I arrive at home, and breakfast is in progress. Sort of. My wife, brilliant delegator that she is, has the children peeling potatoes, which she then cuts up for frying. She hands the cooking over to me so she can take care of some client issues, and soon I’m peeling strips of bacon into a pan and flipping eggs over easy like a short order cook. There are five kids at home, so this process is as industrialized as I can make it. (I’m trying to make myself sound efficient, but don’t be fooled!)
Faces have been fed. The new dishwasher is broken, so we used paper plates this morning, making cleanup marginally less of big fat pain. A particularly difficult client issue leads to the cancellation of a contract, and I offer to make the run to pull our marketing collateral and lockbox from the property. One of those times where it’s just better to cut your losses. I catch a little talk radio on the way, and hear about the poor parent in Maryland who got arrested for questioning the imposition of the Common Core curriculum in his district. I thank heaven for homeschooling and wonder how long it will stay legal.
I’m back from my trip, and it’s time for me to teach my subjects: history, religion, and science. English and math have already been covered. But my wife has another client meeting and she hands me Liam, our extra-wriggly 6 month-old baby as we jointly try to solve a tech problem with one of our electronic business documents. After a number of attempts, she just prints the thing and leaves for her meeting. I resign myself to the fact that I probably won’t be teaching anything until the baby goes down for a nap and head to the living room to see what the other rugrats are doing.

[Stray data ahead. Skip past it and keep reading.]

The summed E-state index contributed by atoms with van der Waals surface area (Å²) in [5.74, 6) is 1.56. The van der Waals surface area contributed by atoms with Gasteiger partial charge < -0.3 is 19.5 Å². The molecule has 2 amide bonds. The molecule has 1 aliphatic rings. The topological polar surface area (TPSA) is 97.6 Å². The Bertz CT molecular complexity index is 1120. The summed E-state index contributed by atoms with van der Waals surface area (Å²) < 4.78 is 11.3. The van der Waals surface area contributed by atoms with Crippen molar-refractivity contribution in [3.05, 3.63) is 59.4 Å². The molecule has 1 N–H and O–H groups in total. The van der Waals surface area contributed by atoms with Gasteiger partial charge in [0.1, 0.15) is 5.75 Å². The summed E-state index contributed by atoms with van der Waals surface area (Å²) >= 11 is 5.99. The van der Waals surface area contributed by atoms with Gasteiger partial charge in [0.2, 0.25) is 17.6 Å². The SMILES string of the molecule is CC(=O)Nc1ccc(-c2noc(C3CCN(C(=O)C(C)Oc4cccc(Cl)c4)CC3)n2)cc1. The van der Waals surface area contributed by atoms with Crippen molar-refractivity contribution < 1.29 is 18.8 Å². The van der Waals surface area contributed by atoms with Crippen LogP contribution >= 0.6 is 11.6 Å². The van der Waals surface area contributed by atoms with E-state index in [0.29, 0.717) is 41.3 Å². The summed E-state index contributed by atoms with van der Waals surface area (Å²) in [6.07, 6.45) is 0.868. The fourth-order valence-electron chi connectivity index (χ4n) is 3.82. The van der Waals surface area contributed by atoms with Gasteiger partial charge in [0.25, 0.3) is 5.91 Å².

The boys are buried in a pillow fort, glued to their daily round of Leapfrog videos. Strike that. Jude, the two year-old, for whom the videos are actually playing, has snuck out of the room. He’s most likely somewhere standing in a puddle of his own making, or else trying to climb on top of the fridge or up the pantry shelves to get whatever treat he’s decided he deserves just for being awesome. I’m attempting to get some writing done on my iPad, but after five minutes the keyboard battery dies and I realize I’m going to have to go back to my aging PC and hope that I can knock it out in pieces without the older children killing Liam with “affection”.